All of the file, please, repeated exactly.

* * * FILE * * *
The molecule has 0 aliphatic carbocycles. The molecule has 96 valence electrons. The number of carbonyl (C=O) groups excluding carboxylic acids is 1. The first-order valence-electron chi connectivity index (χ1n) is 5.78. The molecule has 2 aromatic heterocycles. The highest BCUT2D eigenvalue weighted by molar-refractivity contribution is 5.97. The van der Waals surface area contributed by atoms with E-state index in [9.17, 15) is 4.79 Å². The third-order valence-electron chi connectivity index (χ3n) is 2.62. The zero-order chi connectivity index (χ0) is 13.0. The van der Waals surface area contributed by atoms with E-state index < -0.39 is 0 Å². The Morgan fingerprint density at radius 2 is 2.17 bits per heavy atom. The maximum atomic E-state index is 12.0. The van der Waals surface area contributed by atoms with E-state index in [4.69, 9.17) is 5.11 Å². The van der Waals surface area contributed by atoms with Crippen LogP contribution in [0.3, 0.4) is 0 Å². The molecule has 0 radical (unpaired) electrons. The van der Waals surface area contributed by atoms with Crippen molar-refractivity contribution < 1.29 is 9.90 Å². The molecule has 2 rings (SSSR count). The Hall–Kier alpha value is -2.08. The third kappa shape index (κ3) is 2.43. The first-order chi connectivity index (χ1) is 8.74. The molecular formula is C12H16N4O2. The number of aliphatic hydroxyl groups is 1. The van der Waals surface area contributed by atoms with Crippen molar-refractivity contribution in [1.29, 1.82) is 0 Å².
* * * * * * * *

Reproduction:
The molecule has 0 aliphatic carbocycles. The molecule has 96 valence electrons. The number of carbonyl (C=O) groups excluding carboxylic acids is 1. The first-order valence-electron chi connectivity index (χ1n) is 5.78. The molecule has 2 aromatic heterocycles. The highest BCUT2D eigenvalue weighted by molar-refractivity contribution is 5.97. The van der Waals surface area contributed by atoms with E-state index in [9.17, 15) is 4.79 Å². The third-order valence-electron chi connectivity index (χ3n) is 2.62. The zero-order chi connectivity index (χ0) is 13.0. The van der Waals surface area contributed by atoms with E-state index < -0.39 is 0 Å². The Morgan fingerprint density at radius 2 is 2.17 bits per heavy atom. The maximum atomic E-state index is 12.0. The van der Waals surface area contributed by atoms with E-state index in [4.69, 9.17) is 5.11 Å². The van der Waals surface area contributed by atoms with Crippen LogP contribution in [0.3, 0.4) is 0 Å². The molecule has 0 radical (unpaired) electrons. The van der Waals surface area contributed by atoms with Crippen molar-refractivity contribution < 1.29 is 9.90 Å². The molecule has 2 rings (SSSR count). The Hall–Kier alpha value is -2.08. The third kappa shape index (κ3) is 2.43. The first-order chi connectivity index (χ1) is 8.74. The molecular formula is C12H16N4O2. The number of aliphatic hydroxyl groups is 1. The van der Waals surface area contributed by atoms with Crippen molar-refractivity contribution in [1.29, 1.82) is 0 Å².